Dylan Hartley to remain with England rather than making Northampton return
Captain Dylan Hartley will remain with England this week, rather than be released to play for Northampton.
Hartley, still short of game time following a six-week suspension for a high tackle on Leinster's Sean O'Brien, played for 47 minutes in Saturday's defeat of Wales in Cardiff as England made it two RBS 6 Nations wins from two.
Saracens hooker Jamie George, his replacement, performed well, putting Hartley's starting position under scrutiny for the February 26 clash with Italy at Twickenham as England seek a 17th consecutive Test win.
And it had been suggested that Hartley should seek to play for Saints in Sunday's Aviva Premiership game at Newcastle to accrue valuable match fitness in a fallow Six Nations week.
However, assistant coach Paul Gustard said: "He's the captain of our team and it's important that he stays with us and trains with us."
James Haskell will also stay with the squad, rather than play for Wasps at Sale on Sunday.
Gustard felt Hartley's performance was improved on the previous week against France and lauded his captaincy role under head coach Eddie Jones.
"A lot goes through Dylan as a conduit to the team. He does it brilliantly," Gustard said.
"He has a great relationship with Eddie. That is clear to see. There is mutual respect there."
Mako Vunipola was not named in this week's 25-man training squad for a camp in central London and is expected to play 40 minutes for Saracens at Gloucester on Friday before coming into consideration.
Bath wing Anthony Watson is now fully fit and re-integrated, while Gustard allayed concerns over Wasps number eight Nathan Hughes, who required physio after tweaking his knee on Tuesday.
Hartley's Northampton team-mate Courtney Lawes continues to give Jones a selection dilemma of a different kind.
Second rows Lawes, Joe Launchbury and Maro Itoje started against Wales and performed well, while Saracens' George Kruis was a standout performer in 2016.
Itoje was named as blindside flanker, wearing the number six jersey, but such is his scrummaging strength that Jones deployed him at lock, with Lawes on the flank.
Lawes said: "I suppose the only difference between a lock and a six nowadays is the position in the scrum.
"I'm just here to perform to the best of my ability and do what I'm told."
And Lawes believes he is in his best form since helping Saints win the 2014 Premiership title ahead of Saracens.
"I really want to see where my potential can take me and find where that limit is," he said.
"(It is about) sustained performance. You can't be the best player in the world for a game and think you're the best player in the world."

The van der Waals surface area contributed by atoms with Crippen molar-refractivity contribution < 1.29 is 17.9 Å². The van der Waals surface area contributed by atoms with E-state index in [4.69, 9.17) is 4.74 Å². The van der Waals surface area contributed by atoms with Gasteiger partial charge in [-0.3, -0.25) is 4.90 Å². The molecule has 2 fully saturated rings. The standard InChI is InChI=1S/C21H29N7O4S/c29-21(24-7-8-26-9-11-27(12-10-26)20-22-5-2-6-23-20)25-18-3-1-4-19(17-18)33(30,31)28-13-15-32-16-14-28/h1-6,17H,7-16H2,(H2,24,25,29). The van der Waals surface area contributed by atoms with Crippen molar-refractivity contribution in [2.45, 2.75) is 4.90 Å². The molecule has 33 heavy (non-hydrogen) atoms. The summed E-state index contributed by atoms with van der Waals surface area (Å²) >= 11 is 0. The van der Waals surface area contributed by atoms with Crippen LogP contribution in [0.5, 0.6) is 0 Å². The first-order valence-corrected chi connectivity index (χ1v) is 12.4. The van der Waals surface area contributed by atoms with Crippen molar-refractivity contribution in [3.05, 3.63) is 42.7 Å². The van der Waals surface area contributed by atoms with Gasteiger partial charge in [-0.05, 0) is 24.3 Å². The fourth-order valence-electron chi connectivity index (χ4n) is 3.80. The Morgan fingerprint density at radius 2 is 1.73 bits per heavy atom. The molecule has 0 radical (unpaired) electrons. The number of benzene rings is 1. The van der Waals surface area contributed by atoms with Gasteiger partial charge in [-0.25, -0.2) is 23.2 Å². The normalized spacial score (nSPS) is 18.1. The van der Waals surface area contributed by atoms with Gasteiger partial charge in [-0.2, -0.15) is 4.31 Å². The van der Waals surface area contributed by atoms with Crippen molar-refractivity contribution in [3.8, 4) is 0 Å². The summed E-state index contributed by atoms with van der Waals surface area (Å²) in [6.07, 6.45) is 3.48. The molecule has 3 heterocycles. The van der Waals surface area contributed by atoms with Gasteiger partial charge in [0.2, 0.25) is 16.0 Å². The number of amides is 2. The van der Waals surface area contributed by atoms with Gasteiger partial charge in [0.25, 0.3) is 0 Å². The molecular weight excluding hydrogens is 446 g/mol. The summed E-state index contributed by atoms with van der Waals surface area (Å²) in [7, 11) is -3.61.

It was a word with Jones, early in the Australian's now 15-month tenure, that gave Lawes an added impetus.
Jones wanted the defensively destructive lock to rediscover his ball-carrying ability.
"I wasn't in the place I needed to be when I first met him. And, now, hopefully (I am) getting there," Lawes added.
"Eddie pointed out that that is what he wanted me to do. I had a choice: carry on doing what I was doing and probably not play for England again, or develop my game, again - back to what it was.
"It was very good for me. I needed to push myself more and that's what he made me do.
"It's been much better for my game. It means that I don't have to rely on my defensive game to play well. I can do a lot more than that."
An ankle operation after last June's 3-0 Test series win in Australia has helped Lawes' footwork, aiding his ball carrying and enabling him to fill some of the void by the injury-enforced absences of the Vunipola brothers.
"Hopefully I can continue to develop in that department and get better still," the 27-year-old said.
Jones has hinted at changes to face Italy, but Lawes still wants to play, recognising in a competitive environment possession of the shirt is key.
He added: "You want to play, but you respect the boss man's decisions. That's the end of it."
England's attentions turned to Italy immediately after the 21-16 over Wales.
And Gustard insists there will be no complacency.
He said: "We're the one team they've not beaten in the Six Nations.
"On the back of two defeats now, of course they're going to be keen for victory but no more keen for victory than we are."
And Gustard had ominous words for England's Italian visitors, given the run of form which sees Jones' men within touching distance of New Zealand's record of 18 consecutive Test wins.
Asked to name the key component of this week's training camp, Gustard said: "In three words: we get better."